Podcast: How Do You Take Great Photos From Space?
by Ryan Schleeter
June 28, 2016
Check out episode 21 of Completely Optional Knowledge, the podcast that answers questions you never knew you had. Some things in life are #CompletelyOptional — satisfying your curiosity doesn’t have to be one of them.
Jonathan Mehring is the photographer behind the National Geographic book “Skate the World,” which took him around the globe to photograph skateboarders and skating culture in dozens of countries. But even after all these travels there’s still one place he hasn’t been to: outer space.
As a space enthusiast and professional photographer, he wants to know how astronauts navigate zero gravity and the Earth’s orbit to take amazing photos like this one.
So we talked to someone who knows a whole lot about space photography: astronaut Don Pettit. Across his various missions, Don’s spent more than a year in space — mostly on the International Space Station — and taken thousands of photographs.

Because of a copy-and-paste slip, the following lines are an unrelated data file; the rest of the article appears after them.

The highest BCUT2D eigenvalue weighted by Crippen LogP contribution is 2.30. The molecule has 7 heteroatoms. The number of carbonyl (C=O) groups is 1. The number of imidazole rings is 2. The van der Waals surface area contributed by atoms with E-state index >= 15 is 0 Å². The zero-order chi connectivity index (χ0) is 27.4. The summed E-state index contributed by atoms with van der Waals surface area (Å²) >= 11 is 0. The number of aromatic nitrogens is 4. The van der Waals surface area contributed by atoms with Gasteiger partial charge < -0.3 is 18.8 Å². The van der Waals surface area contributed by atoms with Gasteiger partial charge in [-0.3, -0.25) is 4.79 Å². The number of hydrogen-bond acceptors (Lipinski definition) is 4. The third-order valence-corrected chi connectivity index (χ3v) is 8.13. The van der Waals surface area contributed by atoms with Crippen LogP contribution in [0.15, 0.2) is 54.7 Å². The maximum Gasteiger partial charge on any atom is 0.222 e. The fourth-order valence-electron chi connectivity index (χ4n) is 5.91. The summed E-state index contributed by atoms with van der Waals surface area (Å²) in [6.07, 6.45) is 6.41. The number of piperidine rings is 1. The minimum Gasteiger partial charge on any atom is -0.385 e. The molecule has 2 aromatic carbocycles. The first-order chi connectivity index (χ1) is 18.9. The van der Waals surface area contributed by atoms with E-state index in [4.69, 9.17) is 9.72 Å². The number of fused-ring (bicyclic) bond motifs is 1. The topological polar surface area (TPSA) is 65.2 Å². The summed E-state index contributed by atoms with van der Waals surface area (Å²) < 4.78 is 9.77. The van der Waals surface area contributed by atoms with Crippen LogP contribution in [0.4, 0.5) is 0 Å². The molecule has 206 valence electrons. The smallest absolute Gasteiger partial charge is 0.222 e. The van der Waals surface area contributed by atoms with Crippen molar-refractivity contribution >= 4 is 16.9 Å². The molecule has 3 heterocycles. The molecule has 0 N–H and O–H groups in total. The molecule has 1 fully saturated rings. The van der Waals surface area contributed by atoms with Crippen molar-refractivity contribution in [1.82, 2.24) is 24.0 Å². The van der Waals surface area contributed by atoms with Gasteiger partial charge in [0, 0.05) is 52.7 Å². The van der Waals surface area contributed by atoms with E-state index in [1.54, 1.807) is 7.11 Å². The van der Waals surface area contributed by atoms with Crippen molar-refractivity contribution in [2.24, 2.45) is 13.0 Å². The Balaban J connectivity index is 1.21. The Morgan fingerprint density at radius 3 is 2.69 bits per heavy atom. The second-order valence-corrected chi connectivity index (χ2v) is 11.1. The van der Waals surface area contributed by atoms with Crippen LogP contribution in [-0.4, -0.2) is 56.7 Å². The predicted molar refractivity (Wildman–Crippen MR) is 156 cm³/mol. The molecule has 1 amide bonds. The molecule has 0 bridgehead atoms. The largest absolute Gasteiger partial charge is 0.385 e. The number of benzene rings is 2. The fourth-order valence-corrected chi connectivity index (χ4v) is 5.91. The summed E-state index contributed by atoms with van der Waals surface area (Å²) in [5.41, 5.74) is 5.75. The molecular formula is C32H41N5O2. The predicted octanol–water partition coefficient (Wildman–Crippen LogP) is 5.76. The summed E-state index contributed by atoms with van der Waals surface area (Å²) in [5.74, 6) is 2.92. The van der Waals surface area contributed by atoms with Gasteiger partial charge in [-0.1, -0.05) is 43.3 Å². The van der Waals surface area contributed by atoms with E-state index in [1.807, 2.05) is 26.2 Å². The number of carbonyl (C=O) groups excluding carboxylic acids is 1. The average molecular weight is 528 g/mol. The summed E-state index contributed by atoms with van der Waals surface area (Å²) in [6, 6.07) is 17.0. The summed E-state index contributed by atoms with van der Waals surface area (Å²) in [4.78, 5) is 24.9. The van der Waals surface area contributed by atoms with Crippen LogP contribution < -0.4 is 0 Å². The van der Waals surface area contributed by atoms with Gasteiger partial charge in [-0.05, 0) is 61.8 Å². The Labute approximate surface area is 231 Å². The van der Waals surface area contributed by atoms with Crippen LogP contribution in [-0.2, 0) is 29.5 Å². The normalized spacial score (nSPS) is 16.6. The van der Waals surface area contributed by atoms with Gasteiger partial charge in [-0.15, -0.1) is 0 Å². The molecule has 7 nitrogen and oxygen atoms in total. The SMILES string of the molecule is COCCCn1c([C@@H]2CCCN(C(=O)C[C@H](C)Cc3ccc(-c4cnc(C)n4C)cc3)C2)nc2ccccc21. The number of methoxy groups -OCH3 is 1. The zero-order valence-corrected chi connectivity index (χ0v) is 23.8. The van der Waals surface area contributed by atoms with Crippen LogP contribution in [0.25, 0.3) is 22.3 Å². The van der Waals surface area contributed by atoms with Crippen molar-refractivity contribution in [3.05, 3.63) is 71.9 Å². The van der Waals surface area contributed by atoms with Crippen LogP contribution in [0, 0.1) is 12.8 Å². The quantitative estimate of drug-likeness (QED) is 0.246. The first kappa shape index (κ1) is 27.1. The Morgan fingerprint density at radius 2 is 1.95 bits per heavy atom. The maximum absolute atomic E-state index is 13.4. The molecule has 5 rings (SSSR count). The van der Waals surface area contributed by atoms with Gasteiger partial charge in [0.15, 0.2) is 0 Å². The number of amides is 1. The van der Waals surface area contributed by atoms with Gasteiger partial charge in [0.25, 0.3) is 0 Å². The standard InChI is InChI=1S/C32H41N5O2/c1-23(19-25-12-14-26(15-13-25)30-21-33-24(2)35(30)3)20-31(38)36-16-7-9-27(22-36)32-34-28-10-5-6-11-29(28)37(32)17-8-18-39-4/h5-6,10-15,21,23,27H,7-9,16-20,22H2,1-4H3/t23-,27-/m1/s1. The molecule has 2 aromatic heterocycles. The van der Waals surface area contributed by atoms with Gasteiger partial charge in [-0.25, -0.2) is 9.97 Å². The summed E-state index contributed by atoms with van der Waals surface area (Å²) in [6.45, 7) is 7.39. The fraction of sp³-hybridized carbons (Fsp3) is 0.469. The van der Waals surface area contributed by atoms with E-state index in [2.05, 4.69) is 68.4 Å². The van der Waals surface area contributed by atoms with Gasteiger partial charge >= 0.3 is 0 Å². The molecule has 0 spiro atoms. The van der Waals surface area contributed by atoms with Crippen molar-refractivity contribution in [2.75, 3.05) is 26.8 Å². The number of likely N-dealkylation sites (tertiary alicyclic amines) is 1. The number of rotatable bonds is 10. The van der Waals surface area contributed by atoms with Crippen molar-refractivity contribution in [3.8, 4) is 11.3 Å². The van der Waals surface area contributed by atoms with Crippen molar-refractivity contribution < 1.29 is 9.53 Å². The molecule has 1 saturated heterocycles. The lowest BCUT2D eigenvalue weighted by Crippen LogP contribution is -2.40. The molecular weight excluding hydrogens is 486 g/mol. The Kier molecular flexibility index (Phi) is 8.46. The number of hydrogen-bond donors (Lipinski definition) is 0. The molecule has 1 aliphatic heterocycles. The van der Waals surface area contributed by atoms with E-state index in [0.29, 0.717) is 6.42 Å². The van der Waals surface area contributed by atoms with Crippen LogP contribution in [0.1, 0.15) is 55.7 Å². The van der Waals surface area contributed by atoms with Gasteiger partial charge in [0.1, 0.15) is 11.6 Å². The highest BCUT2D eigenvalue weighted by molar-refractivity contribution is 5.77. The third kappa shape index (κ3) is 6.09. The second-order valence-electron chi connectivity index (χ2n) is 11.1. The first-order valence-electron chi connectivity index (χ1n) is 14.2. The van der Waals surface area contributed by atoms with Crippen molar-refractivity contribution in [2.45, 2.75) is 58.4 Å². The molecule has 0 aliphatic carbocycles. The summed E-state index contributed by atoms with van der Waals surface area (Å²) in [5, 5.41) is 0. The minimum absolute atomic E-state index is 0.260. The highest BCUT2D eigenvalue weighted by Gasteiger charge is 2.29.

In fact, on his last mission, he the other five members of the crew took half a million photos, more than astronauts had captured in the previous 12 years.
As Don explains, even the simplest photography tasks become a lot more complicated in space — from the narrow design of the International Space Station, to facial recognition technology in zero gravity, to adjusting light exposure when trying to photograph Earth against the dark backdrop of space.
So how did Don get around these hurdles to take stunning photos like the ones above? Listen in for his pro-tips (many of which are probably good advice for Earth-bound photographers, too) here:
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